To operate the energy saver of heater 11, control button 45-6 is placed in the ON position (as indicated by light 47-3 being lit) while heater 11 is operating in the AUTO mode. Heater 11 will operate in the same manner as described above, except that after one hour, the pre-set temperature will automatically be reduced by 5 degrees F. To cancel the energy saver, control button 45-6 is merely placed in the OFF position.
The embodiments of the present invention recited herein are intended to be merely exemplary and those skilled in the art will be able to make numerous variations and modifications to it without departing from the spirit of the present invention. All such variations and modifications are intended to be within the scope of the present invention as defined by the claims appended hereto.
|Cited Patent||Filing date||Publication date||Applicant||Title|
|US2080797 *||May 19, 1933||May 18, 1937||Wiegand Co Edwin L||Air conditioning apparatus|
|US2722594 *||Feb 24, 1953||Nov 1, 1955||Knapp Monarch Co||Temperature control for electric heaters|
|US2790064 *||Feb 11, 1955||Apr 23, 1957||Stuart Corp||Method and apparatus for room conditioning|
|US3906796 *||Jan 14, 1974||Sep 23, 1975||Dumbeck Robert Francis||Electronic temperature measuring apparatus|
|US3983928 *||Oct 15, 1974||Oct 5, 1976||Barnes Robert W||Dual temperature thermostatic controller|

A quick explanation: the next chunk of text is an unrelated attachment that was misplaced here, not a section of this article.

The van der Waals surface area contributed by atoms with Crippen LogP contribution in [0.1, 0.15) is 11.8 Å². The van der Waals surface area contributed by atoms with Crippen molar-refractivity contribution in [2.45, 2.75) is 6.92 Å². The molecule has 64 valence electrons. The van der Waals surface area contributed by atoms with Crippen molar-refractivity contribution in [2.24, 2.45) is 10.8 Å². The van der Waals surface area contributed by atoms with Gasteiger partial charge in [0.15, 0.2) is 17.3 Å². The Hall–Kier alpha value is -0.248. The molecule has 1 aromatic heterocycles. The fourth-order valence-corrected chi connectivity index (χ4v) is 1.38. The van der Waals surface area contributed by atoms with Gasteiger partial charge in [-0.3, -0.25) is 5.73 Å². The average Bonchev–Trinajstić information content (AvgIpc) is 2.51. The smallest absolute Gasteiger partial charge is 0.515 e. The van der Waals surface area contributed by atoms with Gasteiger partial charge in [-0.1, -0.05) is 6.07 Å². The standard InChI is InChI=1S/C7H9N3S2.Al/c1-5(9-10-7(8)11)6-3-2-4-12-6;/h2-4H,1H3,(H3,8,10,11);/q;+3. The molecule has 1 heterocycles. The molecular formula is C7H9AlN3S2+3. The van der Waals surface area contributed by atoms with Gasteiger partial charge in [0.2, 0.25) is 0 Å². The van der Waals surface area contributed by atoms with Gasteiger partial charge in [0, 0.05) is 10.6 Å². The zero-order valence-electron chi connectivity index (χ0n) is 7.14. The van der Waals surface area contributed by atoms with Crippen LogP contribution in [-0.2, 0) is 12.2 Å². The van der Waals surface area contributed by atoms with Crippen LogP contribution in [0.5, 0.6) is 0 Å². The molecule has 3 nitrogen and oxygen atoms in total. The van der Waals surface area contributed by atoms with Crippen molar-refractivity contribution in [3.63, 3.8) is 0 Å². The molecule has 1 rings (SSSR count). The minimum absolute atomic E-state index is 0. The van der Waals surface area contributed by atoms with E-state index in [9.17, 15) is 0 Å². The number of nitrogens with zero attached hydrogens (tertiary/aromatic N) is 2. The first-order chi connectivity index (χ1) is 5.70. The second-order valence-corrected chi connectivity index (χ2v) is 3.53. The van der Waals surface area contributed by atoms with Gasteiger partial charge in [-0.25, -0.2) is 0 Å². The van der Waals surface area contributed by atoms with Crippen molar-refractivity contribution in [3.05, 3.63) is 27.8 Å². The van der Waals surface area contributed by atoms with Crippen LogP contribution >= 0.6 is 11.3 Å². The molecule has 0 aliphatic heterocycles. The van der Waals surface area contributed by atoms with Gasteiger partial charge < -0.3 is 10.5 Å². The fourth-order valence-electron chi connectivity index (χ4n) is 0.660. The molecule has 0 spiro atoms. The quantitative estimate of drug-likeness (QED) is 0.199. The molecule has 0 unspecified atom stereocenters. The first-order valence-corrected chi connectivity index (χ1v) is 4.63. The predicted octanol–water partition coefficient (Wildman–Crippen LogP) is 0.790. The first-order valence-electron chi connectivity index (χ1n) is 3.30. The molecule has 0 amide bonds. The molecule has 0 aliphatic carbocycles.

|US4123739 *||Feb 9, 1977||Oct 31, 1978||Altek Company||Thermostat control|
|US4401262 *||Jun 18, 1982||Aug 30, 1983||Honeywell Inc.||Energy saving thermostat with means to shift offset time program|
|US4518847 *||Nov 2, 1982||May 21, 1985||Crockett & Kelly, Inc.||Electrically-powered portable space heater|
|US4642441 *||Aug 16, 1982||Feb 10, 1987||Allware Agencies Limited||Portable fan for winter and summer use|
|US5012973 *||Oct 7, 1988||May 7, 1991||Hunter Fan Company||Window air conditioning unit having a built-in programmable thermostat with remote temperature sensor|
|EP0188972A1 *||Dec 26, 1985||Jul 30, 1986||Seb S.A.||Fan heater|
|GB483039A *||Title not available|
|Citing Patent||Filing date||Publication date||Applicant||Title|
|US5805767 *||Jan 16, 1996||Sep 8, 1998||Jouas; Gary||Electronically-controlled heater|
|US6091888 *||Jan 6, 1997||Jul 18, 2000||Honeywell Consumer Products, Inc.||Portable environmental conditioning device with presence detector responsive shutoff|
|US6167193 *||Nov 26, 1999||Dec 26, 2000||Honeywell Inc.||Portable electric heater with digital display|
|US6204623||Dec 17, 1998||Mar 20, 2001||The Holmes Group, Inc.||Heater, humidifier or fan including a circuit for controlling the output thereof|
|US6232579 *||Nov 9, 1998||May 15, 2001||Welcome Co., Ltd.||Electric heat sealer with safety device|
|US6631243 *||Oct 22, 2001||Oct 7, 2003||Kenneth H. Reiker||Air recirculating and heating device|